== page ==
When Art.sy first launched, the site with the creative domain name received a "Rookie Disruptor Award" from TechCrunch for its admirable aim to make art more accessible. At the time, however, many weren't aware ".sy" was a suffix for the Syrian Arab Republic. Recently, the domain choice became a serious problem for the company as the Syrian conflict continues to escalate. Art.sy temporarily went offline early this month and today was revived as Artsy.net.
Carter Cleveland, founder of Art.sy
Art.sy does for art what Pandora does for music, creating links between works based on style, era, movement and theme to help users curate their own personal online viewing spaces. Sebastian Cwilich, president of Art.sy, told HuffPost Arts in an earlier interview: "The way the great museums of the world create revelatory experiences around art, the same kind of resources should be available in the digital space. We've combined engineers and art historians to create this reverential space around art online."
So how did this booming website get entangled in the Syrian conflict? According to Slate, in 2009, Art.sy founder Carter Cleveland bought the domain from the Syrian Telecommunications Establishment (STE), a branch of the government under President Bashar al-Assad’s regime. At the time, the 25-year-old entrepreneur could not resist the catchy, social-media-friendly url, even if it meant jumping plenty of hurdles to secure the name, including reportedly giving a Syrian law firm power of attorney to represent him in the country.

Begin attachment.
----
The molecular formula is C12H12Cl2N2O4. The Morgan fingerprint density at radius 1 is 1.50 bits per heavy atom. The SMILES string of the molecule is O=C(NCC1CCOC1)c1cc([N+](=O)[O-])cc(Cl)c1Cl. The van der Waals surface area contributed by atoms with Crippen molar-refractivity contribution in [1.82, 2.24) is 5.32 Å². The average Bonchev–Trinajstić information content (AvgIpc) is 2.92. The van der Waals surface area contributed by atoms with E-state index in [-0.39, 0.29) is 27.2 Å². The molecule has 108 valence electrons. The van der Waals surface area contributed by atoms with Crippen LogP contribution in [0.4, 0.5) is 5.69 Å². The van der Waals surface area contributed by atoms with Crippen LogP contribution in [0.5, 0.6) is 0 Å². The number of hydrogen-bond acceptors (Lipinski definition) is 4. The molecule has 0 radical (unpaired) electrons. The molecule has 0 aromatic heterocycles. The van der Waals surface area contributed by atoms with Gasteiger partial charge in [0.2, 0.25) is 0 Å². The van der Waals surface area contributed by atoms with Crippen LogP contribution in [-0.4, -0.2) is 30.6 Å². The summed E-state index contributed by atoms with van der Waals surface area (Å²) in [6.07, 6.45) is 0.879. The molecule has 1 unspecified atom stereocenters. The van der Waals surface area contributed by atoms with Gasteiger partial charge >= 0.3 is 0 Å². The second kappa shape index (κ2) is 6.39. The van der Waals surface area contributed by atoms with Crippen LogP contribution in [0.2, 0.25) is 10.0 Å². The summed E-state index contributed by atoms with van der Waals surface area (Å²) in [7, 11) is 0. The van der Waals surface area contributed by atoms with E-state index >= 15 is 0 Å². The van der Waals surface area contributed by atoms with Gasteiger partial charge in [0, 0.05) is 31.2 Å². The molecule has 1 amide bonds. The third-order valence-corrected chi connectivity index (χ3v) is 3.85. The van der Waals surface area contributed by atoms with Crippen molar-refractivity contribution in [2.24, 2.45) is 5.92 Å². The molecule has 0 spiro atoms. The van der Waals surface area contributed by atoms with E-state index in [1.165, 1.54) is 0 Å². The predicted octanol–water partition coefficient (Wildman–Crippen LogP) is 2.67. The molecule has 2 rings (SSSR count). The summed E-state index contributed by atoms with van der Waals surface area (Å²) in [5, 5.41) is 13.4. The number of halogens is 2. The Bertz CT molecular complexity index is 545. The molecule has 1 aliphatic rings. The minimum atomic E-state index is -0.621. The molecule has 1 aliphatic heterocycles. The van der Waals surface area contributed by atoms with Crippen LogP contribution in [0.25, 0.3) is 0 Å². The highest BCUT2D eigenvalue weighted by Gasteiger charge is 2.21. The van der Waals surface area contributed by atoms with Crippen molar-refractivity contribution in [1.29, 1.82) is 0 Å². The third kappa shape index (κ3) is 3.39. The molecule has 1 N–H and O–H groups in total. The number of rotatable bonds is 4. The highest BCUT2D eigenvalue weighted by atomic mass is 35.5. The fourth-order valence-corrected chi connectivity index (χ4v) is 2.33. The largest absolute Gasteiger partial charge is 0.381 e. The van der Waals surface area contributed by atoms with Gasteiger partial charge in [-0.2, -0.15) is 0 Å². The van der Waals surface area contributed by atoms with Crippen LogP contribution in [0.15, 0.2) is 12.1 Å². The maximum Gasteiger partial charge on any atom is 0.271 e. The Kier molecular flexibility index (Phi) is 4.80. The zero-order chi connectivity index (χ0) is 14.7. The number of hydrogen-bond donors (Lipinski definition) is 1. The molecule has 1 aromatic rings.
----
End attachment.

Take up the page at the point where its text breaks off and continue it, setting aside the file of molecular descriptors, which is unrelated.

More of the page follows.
Although Art.sy was engaged in a financial exchange with a dictatorship, in 2009 it was not yet against the law. Sanctions preventing such a transaction did not come into play until August 2011, following the Arab Spring uprisings, when the US prohibited its citizens from investing in Syria. Art.sy told Slate: "We have made no payment for our domain name rights since before the relevant sanction's effective date."
Since the name was secured, however, conflict in Syria has escalated to frightening heights; as of yesterday, the death toll totaled 60,000, according to the UN Human Rights office. The country's unrest has also led to several Internet blackouts throughout the year, a dangerous side affect for a rapidly growing brand.
Art.sy, which will now go by the name Artsy, announced the permanent change today. "The move comes following an outage with our art.sy domain," a spokesperson announced in a statement, "which was down for a period of 36 hours this week due to an issue with DNS servers in Syria. In order to avoid future potential outages, Artsy will remain permanently at http://artsy.net." The statement adds that Artsy did not want to project an image "that could be construed in any way as supporting the Syrian government."
What do you think about Art.sy's choice to ditch the controversial domain name? Let us know your thoughts in the comments below.
In the meantime, explore Art.sy's stunning selection of works from Design Miami below:
Correction: An earlier image of Carter Cleveland was listed as Sebastian Cwilich. We regret the error.